“The Bonesetter’s Daughter” is the second to last Amy Tan novel I have yet to re-read, and like “Hundred Secret Senses,” I realized I couldn’t remember a dang thing about this book. “The Joy Luck Club” is all about switching POVs between eight characters, “The Kitchen God’s Wife” is basically a super long version of one Joy Luck story (that is of course morbidly depressing half the time), and “Saving Fish From Drowning” is about a ghost following around and narrating about the lulziest tour group to ever hit Myanmar. Turns out that “Hundred Secret Senses” was about an insufferable woman with a badass sister who had an awesome backstory to tell – turns out that “The Bonesetter’s Daughter” is about an insufferable woman with a badass mother who had an awesome backstory to tell.
The first thing making Bonesetter Stick out is the fact the daughter’s – Ruth – POV is written in third person. Why, when Amy Tan is the queen of rambling first POV? I have no idea. Because the entire middle section narrated by her mother, LuLing, is written in first. But I’m getting ahead of myself.
Other than that, it’s the usual Amy Tan fare. Ruth is in a miserable relationship on the brink of failure (wow, that’s new) and her mother, the immigrant LuLing, drives her bonkers. (That’s new too!!) Ruth spends her whole time whining and whining, especially about her mother, and ESPECIALLY about her long-time boyfriend what’shisface. (Oh right, Art. Groan.) Art has two teenaged girls from a previous marriage with the most wtf names ever (Dory and Fia. Yeah. That’s real 90s.) who talk like they’re six instead of early teens. Basically, Ruth’s life is totally moan-worthy and omg all these negative feels. She and Olivia from Hundred Secret Senses should become bffs and complain about how awful it is to be upper middle class in San Francisco.
ANYWAY, the story. You see, Ruth has a mother (really?? In an Amy Tan novel??) named LuLing, who is starting to act a little strange. Turns out she has early-onset dementia, and is of course only going to get worse. So what does LuLing do? Write down her entire life story up until moving to America, just in case she forgets any of the details and can never tell her daughter.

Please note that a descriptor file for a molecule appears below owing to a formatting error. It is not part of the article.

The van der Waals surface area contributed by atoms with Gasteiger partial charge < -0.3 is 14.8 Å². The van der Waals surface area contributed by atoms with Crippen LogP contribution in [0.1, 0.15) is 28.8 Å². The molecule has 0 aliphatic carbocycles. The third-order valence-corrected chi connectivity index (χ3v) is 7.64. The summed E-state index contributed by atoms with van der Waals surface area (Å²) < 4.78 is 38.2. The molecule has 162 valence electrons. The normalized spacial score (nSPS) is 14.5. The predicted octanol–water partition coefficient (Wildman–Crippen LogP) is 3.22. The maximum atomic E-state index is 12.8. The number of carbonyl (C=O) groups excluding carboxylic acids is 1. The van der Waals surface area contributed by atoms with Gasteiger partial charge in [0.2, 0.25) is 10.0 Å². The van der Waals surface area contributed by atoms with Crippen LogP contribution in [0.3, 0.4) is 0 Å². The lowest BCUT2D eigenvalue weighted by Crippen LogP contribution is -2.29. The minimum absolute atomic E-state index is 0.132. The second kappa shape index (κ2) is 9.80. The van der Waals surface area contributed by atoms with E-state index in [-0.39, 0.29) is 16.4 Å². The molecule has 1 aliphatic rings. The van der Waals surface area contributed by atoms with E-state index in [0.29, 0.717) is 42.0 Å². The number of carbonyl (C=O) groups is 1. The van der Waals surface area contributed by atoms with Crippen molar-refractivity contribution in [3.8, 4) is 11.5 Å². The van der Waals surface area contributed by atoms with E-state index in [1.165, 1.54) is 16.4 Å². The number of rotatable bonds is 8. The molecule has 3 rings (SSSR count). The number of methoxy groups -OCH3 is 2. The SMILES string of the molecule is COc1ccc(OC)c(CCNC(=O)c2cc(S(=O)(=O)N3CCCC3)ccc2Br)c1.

Ruth has the documents translated while her mother is away. Of course, what she discovers about her mother are things she would have never guessed before. Or even imagined. As usual, LuLing’s story about growing up the illegitimate daughter of deformed-by-fire “Bonesetter’s Daughter” is both heart wrenching (I mean it’s 1920s China come on) and intriguing. I struggled to get through Ruth’s set-up chapters and then pretty much devoured all of LuLing’s backstory in one night. Since I’d forgotten most of it, it was like it was brand new to me…which is always nice.
With all this whining on my part (hi Ruth, you’re rubbing off on me) you may be wondering why I gave this book four stars. It’s more like 3 and a half, but I decided to round up, because of the score I gave Hundred Secret Senses. These books are almost exactly the same in structure and style, just the details are different. And the biggest difference is that Bonesetter had a waaaay more fulfilling ending than Hundred Secret Senses did. I was actually smiling a little when I closed this book. Unlike the other one which I’m pretty sure I threw across the room.
Is it Tan’s best work? No. Not at all. I have the “reader’s guide” paperback and in it is a lot of mentions on Tan’s part about how hard this book was for her to write. Well, yeah. You’re pretty much just copying yourself now. (She said affectionately.) That said, Tan is an amazing writer, so her “slush” tends to be far better grade than most other author’s magnum opii. I read this book very quickly, not because I’m a speed reader but because I was legit hooked once LuLing’s tale began. If you love the backstory’s of Tan’s “mothers”, then read this book now. You won’t be disappointed. If you can’t bear to read another Olivia-type character again I’m…I’m sorry. Good luck.